Rivers and Streams - Lifeblood of the Valley
Hundreds of streams flow into the Mohawk Valley. For eons they were the source of food and drink for man and beast. They provided seemingly unlimited numbers of freshwater fish and mussels for the Indians that lived here for thousands of years, and for the first European immigrants.
Fish and mussel populations dwindled as settlers populated the valley and built milldams on practically every stream. These dams prevented the upstream migration of fish and mussels, and the silt deposited by slow-moving water (multiplied one hundred fold by extensive cultivation), covered eggs and larva. The few water-bound critters that survived were eventually killed by dyes, acids, oils and organic waste that flowed from streamside mills and villages.
Streams that once provided sustenance, provided waterpower to run gristmills, sawmills, fulling and carding mills, tanneries, cheese factories and all manner of industry; the lifeblood of a growing nation.
By the mid 1800s many of the smaller streams returned to their natural state as small mills were abandoned, replaced in function by the larger mills on bigger waters. Pollution, almost beyond today's imagination, decimated the larger tributaries, the river and canal. Such streams as Sauquoit Creek, West Canada Creek and Cayadutta Creek were so polluted with chemicals and organic waste they were practically devoid of life. In the early 1900s the Mohawk River east of Utica was officially declared dead.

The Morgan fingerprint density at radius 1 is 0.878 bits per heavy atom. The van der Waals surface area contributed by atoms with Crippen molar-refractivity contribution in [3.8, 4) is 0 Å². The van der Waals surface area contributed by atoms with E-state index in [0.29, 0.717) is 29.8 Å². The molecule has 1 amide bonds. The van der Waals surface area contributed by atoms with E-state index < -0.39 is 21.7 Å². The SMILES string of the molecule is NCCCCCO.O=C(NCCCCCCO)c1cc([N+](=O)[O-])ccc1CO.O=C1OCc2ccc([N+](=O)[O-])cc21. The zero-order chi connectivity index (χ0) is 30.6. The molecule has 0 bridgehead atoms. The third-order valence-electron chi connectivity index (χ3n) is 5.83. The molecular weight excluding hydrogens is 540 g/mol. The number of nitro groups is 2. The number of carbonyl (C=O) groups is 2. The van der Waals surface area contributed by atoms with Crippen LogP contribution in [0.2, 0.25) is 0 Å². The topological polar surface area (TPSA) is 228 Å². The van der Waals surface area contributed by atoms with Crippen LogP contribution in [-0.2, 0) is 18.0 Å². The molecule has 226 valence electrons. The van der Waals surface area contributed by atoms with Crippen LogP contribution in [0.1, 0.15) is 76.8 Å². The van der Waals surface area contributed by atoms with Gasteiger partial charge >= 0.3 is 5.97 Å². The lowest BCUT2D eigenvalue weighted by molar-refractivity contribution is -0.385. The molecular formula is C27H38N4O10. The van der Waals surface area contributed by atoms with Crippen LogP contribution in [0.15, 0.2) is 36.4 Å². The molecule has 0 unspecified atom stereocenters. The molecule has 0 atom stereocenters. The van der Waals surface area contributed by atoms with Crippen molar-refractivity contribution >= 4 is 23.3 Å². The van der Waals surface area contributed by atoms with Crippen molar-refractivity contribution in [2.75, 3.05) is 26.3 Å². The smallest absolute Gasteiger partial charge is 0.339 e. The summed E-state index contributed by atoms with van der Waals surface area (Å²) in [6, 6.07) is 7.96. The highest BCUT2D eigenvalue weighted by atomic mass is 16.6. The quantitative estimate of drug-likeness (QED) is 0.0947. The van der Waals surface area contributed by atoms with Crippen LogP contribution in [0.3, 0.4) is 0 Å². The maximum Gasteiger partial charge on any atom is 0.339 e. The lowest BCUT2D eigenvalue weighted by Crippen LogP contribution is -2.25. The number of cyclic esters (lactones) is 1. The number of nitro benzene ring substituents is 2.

In 1915 the Erie Canal---which ran separate from the river throughout its length---was replaced by the Barge Canal---which utilized the riverbed from Frankfort to Cohoes and maintained several crossover connections from Rome to Frankfort. In a relatively short time the river and canal pollution compounded. The huge oil and chemical barges that used the new and bigger canal added to the pollution, primarily as the result of spills at transfer stations and terminals along the canal.
Longtime residents well remember the stench of the river and canal.
A Valley Reborn
Although some communities and industries tried to control the flow of industrial and human waste, widescale pollution continued well into the 1970s when New York State passed and vigorously enforced the Pure Waters Act. This legislation and nature's propensity to self-clean, did more to improve the quality of water, the propagation of fish and wildlife and the beauty (and smell) of the Mohawk Valley than any event since glaciers swept the area clean 10,000 years ago.
Today, most of the smaller tributaries have returned to their natural state, providing water for man and beast, and habitat for fish and wildlife. Some of the larger streams are impounded to provide water for the Erie/Barge Canal, prevent flooding and generate electricity. Fact is, when controlled properly, these impoundments actually improve conditions for fish and wildlife by providing a variety of habitats and maintaining waterflow throughout the year.
When the St. Lawrence Seaway provided the means for large ships to reach the Great Lakes from the East coast, and cross-state pipelines were connected to oil terminals, the commercial use of the Canal declined rapidly. Today the Canal and adjoining lands are being developed for recreational use.
Recreational Opportunities Abound
The re-invention of the Erie Canal will add to the already abundant recreational opportunities provided by streams, rivers, reservoirs and public lands. Opportunities to enjoy such activities as fishing, hunting, canoeing, boating, hiking, biking, snowshoeing, cross-country skiing, camping, sightseeing, and visiting historic sites and natural wonders abound in the Mohawk Valley.
For more information on recreational opportunities, refer to Chapter 18.